Last month some of my colleagues and I attended the Open Landscapes conference in Hildesheim (Germany). This was the first “Open Landscapes” conference ever, bringing together researchers and conservationists on the topic of conservation and restoration of open landscapes. Overall, the sessions ranged from wetland and coastal management, river restoration over grassland restoration, nitrogen deposition in open landscapes, heathland ecosystems to ecosystem and biodiversity in agricultural landscapes.
For me, doing research on wood-pastures in Europe, the highlight was the “wood-pastures in transition” session led by my colleagues Tibor Hartel and others. It was the first time wood-pastures were given an own session at a conference and the large number of wood-pasture experts attending the conference shows there was a need for it. The talks in the session ranged from traditional knowledge to manage wood-pastures in the future (by A. Varga), different aspects of biodiversity in wood-pastures, to tree regeneration under different grazing pressures (by J. van Uytvanck ). But not only wood-pastures as semi-open habitats are dependent of grazing management. A lot of sessions on this conference were also dealing with the impact of grazing animals for conservation. Water buffalos are used to preserve wetlands and maintain habitats for the European tree frog (by B.Lysakowski), the benefits for vegetation structure from cattle foraging under year round grazing (by K. Fleischer) and seed dispersal due to ungulates (by B. Lepkova) were only a few of the topics dealing with the positive effects of grazing. Related to this, I’d like to recommend a really interesting TED talk by Allan Savory about how domestic grazing can even fight against desertification by mimicking the effects of wild herbivore herds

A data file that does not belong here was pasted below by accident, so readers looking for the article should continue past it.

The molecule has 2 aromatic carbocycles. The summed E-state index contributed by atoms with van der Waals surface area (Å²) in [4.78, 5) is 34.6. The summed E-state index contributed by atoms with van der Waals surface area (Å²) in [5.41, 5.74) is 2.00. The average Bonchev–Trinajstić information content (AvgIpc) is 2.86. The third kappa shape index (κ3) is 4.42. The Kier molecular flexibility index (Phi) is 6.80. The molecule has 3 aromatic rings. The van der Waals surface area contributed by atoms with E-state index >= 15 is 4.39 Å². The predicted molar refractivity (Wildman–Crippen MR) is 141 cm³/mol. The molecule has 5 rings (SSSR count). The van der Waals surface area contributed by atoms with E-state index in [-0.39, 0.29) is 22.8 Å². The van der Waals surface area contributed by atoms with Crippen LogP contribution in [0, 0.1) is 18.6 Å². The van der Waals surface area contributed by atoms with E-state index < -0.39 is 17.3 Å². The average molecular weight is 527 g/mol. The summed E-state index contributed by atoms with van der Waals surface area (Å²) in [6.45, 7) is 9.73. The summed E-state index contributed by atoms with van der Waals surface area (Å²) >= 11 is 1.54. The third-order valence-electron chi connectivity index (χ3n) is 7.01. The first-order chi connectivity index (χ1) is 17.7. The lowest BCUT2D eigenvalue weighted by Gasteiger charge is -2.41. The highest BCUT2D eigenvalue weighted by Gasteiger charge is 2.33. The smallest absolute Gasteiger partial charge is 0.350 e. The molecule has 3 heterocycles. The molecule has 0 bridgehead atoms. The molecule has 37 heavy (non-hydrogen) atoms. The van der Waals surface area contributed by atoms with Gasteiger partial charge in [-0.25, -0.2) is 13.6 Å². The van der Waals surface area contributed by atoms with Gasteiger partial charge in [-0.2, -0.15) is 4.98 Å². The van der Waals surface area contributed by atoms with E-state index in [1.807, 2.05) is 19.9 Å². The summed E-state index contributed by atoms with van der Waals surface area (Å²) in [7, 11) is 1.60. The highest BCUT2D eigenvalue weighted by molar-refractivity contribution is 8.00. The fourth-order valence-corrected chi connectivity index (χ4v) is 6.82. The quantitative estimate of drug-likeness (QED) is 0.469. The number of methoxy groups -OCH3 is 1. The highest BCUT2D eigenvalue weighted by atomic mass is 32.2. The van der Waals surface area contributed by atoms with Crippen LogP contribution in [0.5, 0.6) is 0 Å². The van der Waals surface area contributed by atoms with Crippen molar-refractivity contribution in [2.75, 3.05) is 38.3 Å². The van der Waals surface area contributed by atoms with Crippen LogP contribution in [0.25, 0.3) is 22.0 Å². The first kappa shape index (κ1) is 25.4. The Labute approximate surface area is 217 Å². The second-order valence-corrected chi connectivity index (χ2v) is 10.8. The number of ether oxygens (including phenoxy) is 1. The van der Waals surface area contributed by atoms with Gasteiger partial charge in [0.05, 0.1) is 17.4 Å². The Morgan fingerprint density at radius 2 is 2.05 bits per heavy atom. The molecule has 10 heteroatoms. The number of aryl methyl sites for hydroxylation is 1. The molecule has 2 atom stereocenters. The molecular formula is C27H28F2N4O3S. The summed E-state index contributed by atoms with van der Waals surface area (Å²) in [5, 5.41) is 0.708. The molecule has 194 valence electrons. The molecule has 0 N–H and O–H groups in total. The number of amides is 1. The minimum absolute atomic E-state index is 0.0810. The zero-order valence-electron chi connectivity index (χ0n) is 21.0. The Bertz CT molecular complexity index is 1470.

In this context also the rewilding approach, an interesting but controversial tool for nature conservation, was discussed in the session “Rewilding as a tool and target in the management of open landscapes” at the open landscapes conference. Frans Vera (famous for his rewilding project “Oostvaardersplassen”) gave in impression of a wilderness in the heart of the Netherlands by trailer of a documentary of the project:
Overall the conference was not only packed with interesting talks and posters (you can find the abstract book and program here), but also placed in a nice atmosphere with time to meet people and to discuss things. I hope the first conference will not have been the last.